Opinion

The Great Debate

Mideast’s WMD ‘red line’ gauntlet

“Red lines” are all the rage this year. Even as the swirl of Middle East headlines focus on Gaza and Egyptian politics, the region remains under two “red lines.” If Iran and Syria, respectively, cross the nuclear and chemical weapons thresholds, it would generate a strong, if undefined, Israeli and American response.

Washington’s red line, however, lays bare another issue: Should the executive branch have carte blanche to commit the country to military action? Secretary of State Hilliary Clinton Monday appeared to suggest so. She declared, in public remarks in Prague, that the Syrian government’s use of its chemical arsenal would be a “red line” for Washington to act.* Or is it time for Congress to make its own evaluation before the country again turns to the gun?

Let’s first recall how the red lines emerged (one literally) and why the line issued against Syria is now most concerning.

Israeli Prime Minister Benjamin Netanyahu laid down the gauntlet two months ago, when talking about Iran to the United Nations General Assembly. “At this late hour,” Netanyahu declared, as he held up a rough drawing of a bomb dissected by a red line, “there is only one way to peacefully prevent Iran from getting atomic bombs. That’s by placing a clear red line on Iran’s nuclear weapons program.”

President Barack Obama had put down his Syrian red line one month earlier.  “We have been very clear to the Assad regime,” Obama declared, “but also to other players on the ground, that a red line for us is [if] we start seeing a whole bunch of chemical weapons moving around or being utilized.”

A battleground for weapons of the future

More than a week after a U.S.-Egyptian brokered ceasefire brought a fragile peace to Gaza, military analysts are busily assessing the fighting between Israel and Hamas. Their goal: Apply lessons from the eight-day battle to weaponry still in development.

Israel’s frequent conflicts with its Arab neighbors have historically been proving grounds for the latest in battlefield technology. Arab-Israeli wars inspired the first operational aerial drones, radar-evading stealth warplanes and projectile-defeating armor. All are now staples of the world’s leading militaries.

Analysts now say this recent fighting could spur the proliferation of highly accurate, fast-firing defenses against rocket barrages, a threat that has long flummoxed military planners. The solution could be inspired by Israel’s now-famous Iron Dome, a rocket-intercepting missile system that shot down hundreds of Hamas’ rockets before they could strike Israeli settlements.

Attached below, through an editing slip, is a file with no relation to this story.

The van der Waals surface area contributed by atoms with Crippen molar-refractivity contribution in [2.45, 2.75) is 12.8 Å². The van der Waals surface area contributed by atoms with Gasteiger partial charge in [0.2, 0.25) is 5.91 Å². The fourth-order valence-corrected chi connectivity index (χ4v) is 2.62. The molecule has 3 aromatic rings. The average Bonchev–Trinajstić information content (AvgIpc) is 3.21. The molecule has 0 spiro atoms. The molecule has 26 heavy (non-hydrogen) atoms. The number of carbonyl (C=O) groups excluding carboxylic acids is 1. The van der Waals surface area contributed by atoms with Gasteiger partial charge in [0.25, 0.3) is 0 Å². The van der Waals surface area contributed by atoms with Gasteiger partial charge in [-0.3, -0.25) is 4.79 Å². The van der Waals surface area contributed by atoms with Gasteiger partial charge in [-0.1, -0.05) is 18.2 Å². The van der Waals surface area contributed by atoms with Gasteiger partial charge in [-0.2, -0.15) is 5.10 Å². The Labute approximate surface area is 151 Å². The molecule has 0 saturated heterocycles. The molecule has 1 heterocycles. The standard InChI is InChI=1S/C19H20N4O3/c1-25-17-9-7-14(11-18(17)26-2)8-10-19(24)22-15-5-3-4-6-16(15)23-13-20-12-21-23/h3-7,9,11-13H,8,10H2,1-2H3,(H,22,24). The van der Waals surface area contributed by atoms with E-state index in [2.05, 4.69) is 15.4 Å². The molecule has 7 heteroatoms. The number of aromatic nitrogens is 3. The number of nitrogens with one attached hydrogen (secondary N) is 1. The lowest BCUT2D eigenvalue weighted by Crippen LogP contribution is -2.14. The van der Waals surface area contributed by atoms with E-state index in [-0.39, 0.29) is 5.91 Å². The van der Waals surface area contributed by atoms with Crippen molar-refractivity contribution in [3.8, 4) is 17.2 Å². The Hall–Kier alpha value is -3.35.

Mideast’s dynamic opportunity for peace

The Arab world may be in turmoil, but its leaders actually need an enduring peace—now in Gaza and long-term with Israel—because regimes across the region are vulnerable as never before.

Whether they like it or not, that’s true for newly elected Islamists. And old-order autocrats need resolution to prevent protests at home from turning against them.

The challenge for Washington is taking advantage of the vulnerability to work with the new political roster — including players it doesn’t know all that well. The tectonic political shift over the past two years offers a dynamic opportunity.

Romney’s big chance with Jewish voters

Republican presidential nominee Mitt Romney at the Monday foreign policy debate, should play to the Jewish TV audience like he was the star of a Borscht Belt revue.

Romney has a tempting assortment of issues he can tap to frame President Barack Obama as a leader whose policies are perilous for Israel. He can use the Israeli-Palestinian conflict, Iran, Egypt and even Syria to make a case that Obama’s policies are wrong for the Jewish state.

Given the tenuous state of relations between Israel and the United States, it’s surprising that, according to a recent American Jewish Committee survey of Jewish opinion, 61 percent approve of Obama’s handling of U.S.-Israeli relations, while 39 percent disapprove. Those are numbers Romney needs to change Monday night.

from Ian Bremmer:

The truth about Israel’s rumored strike on Iran

At a time when President Obama has moved troops out of Iraq and is moving them out of Afghanistan, it’s looking increasingly like our worries in the Middle East are far from over. Maybe it’s not unprecedented, but it’s highly unusual for a sitting secretary of defense to worry in print (to Washington Post columnist David Ignatius) that Israel could launch a strike against Iran as early as this spring. The point of the Israeli attack, according to Ignatius and Panetta, would be to stop Iran before it begins building a nuclear bomb. The U.S. is saying that it would find such a move foolhardy, and yet also reassuring both the Israeli and American publics that it is committed to Israel’s security.